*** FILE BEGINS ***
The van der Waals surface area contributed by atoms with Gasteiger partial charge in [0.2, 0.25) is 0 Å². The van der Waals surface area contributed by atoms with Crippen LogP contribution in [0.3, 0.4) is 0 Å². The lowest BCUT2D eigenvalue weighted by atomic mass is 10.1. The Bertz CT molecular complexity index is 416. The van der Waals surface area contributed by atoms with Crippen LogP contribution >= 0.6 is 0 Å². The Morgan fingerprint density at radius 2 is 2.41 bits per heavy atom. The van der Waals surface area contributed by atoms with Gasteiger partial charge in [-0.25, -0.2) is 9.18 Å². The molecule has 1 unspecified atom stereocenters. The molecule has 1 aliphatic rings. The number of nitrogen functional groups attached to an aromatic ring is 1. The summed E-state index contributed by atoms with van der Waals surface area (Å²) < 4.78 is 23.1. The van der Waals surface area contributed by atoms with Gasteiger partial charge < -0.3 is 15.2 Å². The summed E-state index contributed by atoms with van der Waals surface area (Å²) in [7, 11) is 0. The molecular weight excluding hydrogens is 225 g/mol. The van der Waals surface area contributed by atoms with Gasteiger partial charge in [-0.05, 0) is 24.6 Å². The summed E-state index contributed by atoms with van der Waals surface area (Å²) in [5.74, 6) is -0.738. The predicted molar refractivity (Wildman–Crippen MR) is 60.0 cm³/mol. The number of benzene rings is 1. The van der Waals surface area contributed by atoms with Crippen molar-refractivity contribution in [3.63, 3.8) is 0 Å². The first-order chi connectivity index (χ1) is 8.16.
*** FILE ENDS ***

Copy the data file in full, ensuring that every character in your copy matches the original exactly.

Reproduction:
The van der Waals surface area contributed by atoms with Gasteiger partial charge in [0.2, 0.25) is 0 Å². The van der Waals surface area contributed by atoms with Crippen LogP contribution in [0.3, 0.4) is 0 Å². The lowest BCUT2D eigenvalue weighted by atomic mass is 10.1. The Bertz CT molecular complexity index is 416. The van der Waals surface area contributed by atoms with Crippen LogP contribution >= 0.6 is 0 Å². The Morgan fingerprint density at radius 2 is 2.41 bits per heavy atom. The van der Waals surface area contributed by atoms with Gasteiger partial charge in [-0.25, -0.2) is 9.18 Å². The molecule has 1 unspecified atom stereocenters. The molecule has 1 aliphatic rings. The number of nitrogen functional groups attached to an aromatic ring is 1. The summed E-state index contributed by atoms with van der Waals surface area (Å²) < 4.78 is 23.1. The van der Waals surface area contributed by atoms with Gasteiger partial charge < -0.3 is 15.2 Å². The summed E-state index contributed by atoms with van der Waals surface area (Å²) in [7, 11) is 0. The molecular weight excluding hydrogens is 225 g/mol. The van der Waals surface area contributed by atoms with Gasteiger partial charge in [-0.05, 0) is 24.6 Å². The summed E-state index contributed by atoms with van der Waals surface area (Å²) in [5.74, 6) is -0.738. The predicted molar refractivity (Wildman–Crippen MR) is 60.0 cm³/mol. The number of benzene rings is 1. The van der Waals surface area contributed by atoms with Crippen molar-refractivity contribution in [3.63, 3.8) is 0 Å². The first-order chi connectivity index (χ1) is 8.16.